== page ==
(Article, ‘Über Staat und Religion,’ first published in The Cambridge Wagner Encyclopedia, ed. Nicholas Vazsonyi (Cambridge: Cambridge University Press, 2013))
|Ludwig II, 1864|
The strategy resembles that of the contemporary Mein Leben. Not least on account of the works’ common – royal – addressee, Wagner presents himself as a revolutionary primarily for the sake of (his) art. Such an attitude would eventually also characterize the Bayreuth Circle; some may even have believed that. Nevertheless, the strong relationship between politics and aesthetics endures. Wagner claims political interest to be a reflection and product of artistic concerns; ensuing discussion of his aesthetics immediately renders the relationship dialectical, just as when he had tilted the scales towards politics earlier. Moreover, Wagner does not disavow but revisits and sometimes reiterates certain key socialist themes from Dresden and Zurich, for instance abolition of the state and overcoming the constrictions of modern labor. He distances himself from a form of “newer socialist” distribution to which he had never subscribed in the first place (SSD 8:5). The word is killed that the spirit might live.
Schopenhauer is the principal agent of intellectual as opposed to circumstantial transformation, though the distinction is not always clear. The blind striving of Schopenhauer’s Will paints humanity less optimistically: egoistic individualism requires societal stability (Stabilität), which individuals have for their own protection invested in the state. Schopenhauer’s Wahn (illusion) bids individual hopes express themselves in patriotism, embodied in the monarch. (This need not entail a nation-state; Bavarian particularism would be just as well served here.) Monarchical independence furthers a number of related purposes, including restraint of the base commercial imperatives of the press – Wagner would soon be in need of that – and inspiration to redeem life by rising above it. Monarchy appears a political and metaphysical necessity. No revolution – Wagner cannot quite bring himself to use the word – has ever failed to result in restoration of that ideal representation of the state.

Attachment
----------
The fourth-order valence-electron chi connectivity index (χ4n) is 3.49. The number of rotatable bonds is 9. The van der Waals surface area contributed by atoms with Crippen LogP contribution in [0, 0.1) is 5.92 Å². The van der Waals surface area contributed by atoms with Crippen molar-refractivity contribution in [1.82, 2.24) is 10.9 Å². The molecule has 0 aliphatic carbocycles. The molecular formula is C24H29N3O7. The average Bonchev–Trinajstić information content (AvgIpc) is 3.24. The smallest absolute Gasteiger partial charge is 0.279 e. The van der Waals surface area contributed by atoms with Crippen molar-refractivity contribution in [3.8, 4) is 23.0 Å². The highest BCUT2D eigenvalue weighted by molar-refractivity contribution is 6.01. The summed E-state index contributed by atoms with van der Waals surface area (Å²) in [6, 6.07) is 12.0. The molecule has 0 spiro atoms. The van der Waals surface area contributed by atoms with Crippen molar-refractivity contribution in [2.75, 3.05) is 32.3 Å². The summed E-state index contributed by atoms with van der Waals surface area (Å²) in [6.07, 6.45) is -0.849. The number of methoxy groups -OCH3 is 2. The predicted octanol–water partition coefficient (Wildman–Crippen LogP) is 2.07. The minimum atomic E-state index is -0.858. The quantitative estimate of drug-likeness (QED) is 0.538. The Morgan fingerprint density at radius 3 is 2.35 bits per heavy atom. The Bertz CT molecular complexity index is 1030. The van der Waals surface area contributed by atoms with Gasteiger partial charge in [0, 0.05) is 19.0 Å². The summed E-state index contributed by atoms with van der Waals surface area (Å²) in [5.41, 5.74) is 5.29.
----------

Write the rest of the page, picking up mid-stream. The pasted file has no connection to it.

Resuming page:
In a new twist upon his idea of republican monarchy as adumbrated in the 1849 speech to the Dresden Vaterlandsverein, the king, as self-sacrificing “saint” – in the vein of Schopenhauerian renunciation – dispenses “grace” (Gnade), rising above any particular interest, his own or others’. State power is mitigated and ultimately negated by two higher, ascending forms of Wahn: religion (avowedly not theology: Feuerbach’s distinction still holds) and art. Art’s superiority over religion as announced in the opening of Religion und Kunst – no one believes art must be “true” – is foreshadowed. Reading between the lines, artistic patronage would seem a good practical example of how Wahn might be harnessed, Hans Sachs-like, to public good as well as princely salvation. Ludwig’s response seems to have been of that ilk.